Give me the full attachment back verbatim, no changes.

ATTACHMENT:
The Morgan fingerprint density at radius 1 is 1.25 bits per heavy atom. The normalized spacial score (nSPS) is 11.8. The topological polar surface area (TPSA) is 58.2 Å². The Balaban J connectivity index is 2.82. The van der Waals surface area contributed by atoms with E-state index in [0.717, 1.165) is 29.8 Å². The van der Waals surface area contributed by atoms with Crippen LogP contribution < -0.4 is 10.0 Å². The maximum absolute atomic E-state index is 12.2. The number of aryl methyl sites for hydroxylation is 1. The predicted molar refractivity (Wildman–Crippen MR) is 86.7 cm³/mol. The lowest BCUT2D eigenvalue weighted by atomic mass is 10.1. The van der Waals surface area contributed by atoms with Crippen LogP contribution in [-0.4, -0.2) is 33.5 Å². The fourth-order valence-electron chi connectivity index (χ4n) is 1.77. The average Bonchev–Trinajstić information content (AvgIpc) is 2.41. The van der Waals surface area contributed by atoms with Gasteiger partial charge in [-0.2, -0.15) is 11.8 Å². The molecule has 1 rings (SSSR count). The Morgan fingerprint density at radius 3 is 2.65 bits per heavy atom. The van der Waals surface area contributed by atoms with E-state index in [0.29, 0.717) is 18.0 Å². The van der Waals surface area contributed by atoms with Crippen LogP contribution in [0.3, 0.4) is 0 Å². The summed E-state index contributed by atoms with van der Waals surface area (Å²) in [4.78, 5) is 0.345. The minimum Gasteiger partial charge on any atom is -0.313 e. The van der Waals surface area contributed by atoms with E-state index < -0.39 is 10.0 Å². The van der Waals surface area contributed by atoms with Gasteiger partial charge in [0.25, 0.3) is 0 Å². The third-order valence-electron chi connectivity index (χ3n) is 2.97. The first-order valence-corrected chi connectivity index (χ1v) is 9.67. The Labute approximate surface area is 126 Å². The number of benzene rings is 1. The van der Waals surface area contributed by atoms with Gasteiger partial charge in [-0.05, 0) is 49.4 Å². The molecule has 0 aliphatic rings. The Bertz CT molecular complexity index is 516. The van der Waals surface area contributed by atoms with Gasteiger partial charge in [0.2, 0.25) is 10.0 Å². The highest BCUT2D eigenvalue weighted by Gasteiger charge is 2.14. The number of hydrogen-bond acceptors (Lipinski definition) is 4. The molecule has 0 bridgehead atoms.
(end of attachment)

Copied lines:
The Morgan fingerprint density at radius 1 is 1.25 bits per heavy atom. The normalized spacial score (nSPS) is 11.8. The topological polar surface area (TPSA) is 58.2 Å². The Balaban J connectivity index is 2.82. The van der Waals surface area contributed by atoms with E-state index in [0.717, 1.165) is 29.8 Å². The van der Waals surface area contributed by atoms with Crippen LogP contribution < -0.4 is 10.0 Å². The maximum absolute atomic E-state index is 12.2. The number of aryl methyl sites for hydroxylation is 1. The predicted molar refractivity (Wildman–Crippen MR) is 86.7 cm³/mol. The lowest BCUT2D eigenvalue weighted by atomic mass is 10.1. The van der Waals surface area contributed by atoms with Crippen LogP contribution in [-0.4, -0.2) is 33.5 Å². The fourth-order valence-electron chi connectivity index (χ4n) is 1.77. The average Bonchev–Trinajstić information content (AvgIpc) is 2.41. The van der Waals surface area contributed by atoms with Gasteiger partial charge in [-0.2, -0.15) is 11.8 Å². The molecule has 1 rings (SSSR count). The Morgan fingerprint density at radius 3 is 2.65 bits per heavy atom. The van der Waals surface area contributed by atoms with E-state index in [0.29, 0.717) is 18.0 Å². The van der Waals surface area contributed by atoms with Crippen LogP contribution in [0.3, 0.4) is 0 Å². The summed E-state index contributed by atoms with van der Waals surface area (Å²) in [4.78, 5) is 0.345. The minimum Gasteiger partial charge on any atom is -0.313 e. The van der Waals surface area contributed by atoms with E-state index < -0.39 is 10.0 Å². The van der Waals surface area contributed by atoms with Gasteiger partial charge in [0.25, 0.3) is 0 Å². The third-order valence-electron chi connectivity index (χ3n) is 2.97. The first-order valence-corrected chi connectivity index (χ1v) is 9.67. The Labute approximate surface area is 126 Å². The number of benzene rings is 1. The van der Waals surface area contributed by atoms with Gasteiger partial charge in [-0.05, 0) is 49.4 Å². The molecule has 0 aliphatic rings. The Bertz CT molecular complexity index is 516. The van der Waals surface area contributed by atoms with Gasteiger partial charge in [0.2, 0.25) is 10.0 Å². The highest BCUT2D eigenvalue weighted by Gasteiger charge is 2.14. The number of hydrogen-bond acceptors (Lipinski definition) is 4. The molecule has 0 bridgehead atoms.